The question “What do you want to do when you grow up?” is always a fun one to ask little kids. It takes on a bit more significance, however, as kids get older and get closer to needing a real answer. Fortunately, some of Chicago’s world-renowned institutions offer opportunities for kids to explore a variety of STEM fields and learn first-hand what a variety of careers involve from the best in the business.
I shared a photo on the Between Us Parents Facebook page a few weeks ago that detailed the different approaches to parenting in 2017 to pretty much every generation prior to ours. It's this photo below, which I first saw on the Grown & Flown Facebook page:And it's funny. Really funny. Parents of today have taken a few things a bit too far. Or a lot of things a lot too far. And laughing at that is healthy and also makes a point. I get that and I appreciate it.
A new school year brings not only new school supplies and new teachers, but also new classmates and, for kids entering high school, usually a new school. Whether your child is starting at a new school or simply in a different class, the beginning of a new academic year can be a great chance to make new friends. So we asked some experts for their tips on how you can help kids have great friends—and be a great friend back.
Muck Rack makes it simple to find people, tweets, or articles that mention any name, keyword, company, hashtag etc. We've compiled this guide to help you make the most of your search.
Selecting a term
Start searching tweets, articles from media outlets, articles mentioned in tweets, journalists'
names, titles and bios with some suggested searches:
Companies or Topics (e.g. iPhone, Microsoft)
Phrases (e.g. "cloud computing") — use quotes to keep the terms together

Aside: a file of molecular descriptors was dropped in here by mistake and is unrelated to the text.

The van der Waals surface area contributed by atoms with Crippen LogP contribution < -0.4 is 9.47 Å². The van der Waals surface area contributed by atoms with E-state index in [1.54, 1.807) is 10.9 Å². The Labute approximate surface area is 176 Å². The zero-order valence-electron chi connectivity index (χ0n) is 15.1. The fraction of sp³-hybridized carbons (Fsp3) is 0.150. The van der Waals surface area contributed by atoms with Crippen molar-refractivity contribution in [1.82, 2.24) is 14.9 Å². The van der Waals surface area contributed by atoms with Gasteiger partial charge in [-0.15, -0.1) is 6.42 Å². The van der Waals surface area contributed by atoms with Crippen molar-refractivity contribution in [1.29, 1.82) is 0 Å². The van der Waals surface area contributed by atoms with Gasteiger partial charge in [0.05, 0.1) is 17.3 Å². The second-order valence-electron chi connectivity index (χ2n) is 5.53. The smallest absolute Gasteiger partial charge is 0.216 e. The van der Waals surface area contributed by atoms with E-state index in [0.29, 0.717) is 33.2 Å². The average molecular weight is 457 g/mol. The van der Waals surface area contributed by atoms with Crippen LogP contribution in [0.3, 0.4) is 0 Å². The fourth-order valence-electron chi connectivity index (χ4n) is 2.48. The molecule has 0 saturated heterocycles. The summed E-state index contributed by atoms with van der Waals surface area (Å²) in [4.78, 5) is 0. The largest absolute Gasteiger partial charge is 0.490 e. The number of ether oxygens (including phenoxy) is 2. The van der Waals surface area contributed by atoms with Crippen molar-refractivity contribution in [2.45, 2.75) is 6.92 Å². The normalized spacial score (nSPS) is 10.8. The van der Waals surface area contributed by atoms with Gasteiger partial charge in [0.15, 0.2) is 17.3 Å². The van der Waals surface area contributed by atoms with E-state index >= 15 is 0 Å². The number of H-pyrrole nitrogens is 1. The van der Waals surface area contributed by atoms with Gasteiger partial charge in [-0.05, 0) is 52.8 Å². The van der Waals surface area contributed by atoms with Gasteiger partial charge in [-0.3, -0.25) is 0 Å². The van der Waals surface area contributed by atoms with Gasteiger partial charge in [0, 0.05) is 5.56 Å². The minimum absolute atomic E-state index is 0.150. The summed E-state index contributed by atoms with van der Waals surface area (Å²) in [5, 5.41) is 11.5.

Twitter handles (e.g. @username) — returns those who have mentioned or replied to
Names (e.g. "David Pogue")
Hashtags (e.g. #sxsw, #london2012)
Bio details (e.g. vegan, Olympics, father)
Muck Rack's Advanced Search allows for many boolean operators.
Find results that mention multiple specified terms, use AND or
+. For example, ensure each result contains both Elon Musk and Mark Zuckerberg by
searching Obama AND Romney or Obama + Romney.
Use the operators OR or , to broaden your search when you'd like either of
multiple terms to appear in results. (This is the default behavior of our search when no operators
are used.) For example, search for democrat OR republican to find results that refer to
Democrats and/or Republicans.
Use NOT or - to subtract results from your search. For
example, searching Disney will yield results about the Walt Disney Company as well as Walt Disney
World Resort. To exclude mentions of Disney World, search for Disney -World or Disney
When using one of these operators with a phrase, enclose it in quotation marks. For example, you can
find results about smartphones excluding Apple's iPhone 4S by searching smartphone -"iPhone
Exact case matching or punctuation
If you're searching for a brand name or keyword that relies on specific punctuation marks or capitalization, you can
find results that match your exact query by adding matchcase: before the keyword you're searching for, like matchcase:E*TRADE .
Use parentheses to separate multiple
boolean phrases. For example, to find journalists talking about having fun in Disney World or
Disneyland, search for ("disney world" OR disneyland) AND fun.
An asterisk can be used to search for any variation of a root word truncated by the asterisk. For example, searching for admin* will return results for administrator, administration, administer, administered, etc.
A near operator is an AND operator where you can control the distance between the words. You can vary the distance the near operation uses by adding a forward slash and number (between 0-99) such as strawberries NEAR/10 "whipped cream", which means the strawberries must exist within 10 words of "whipped cream".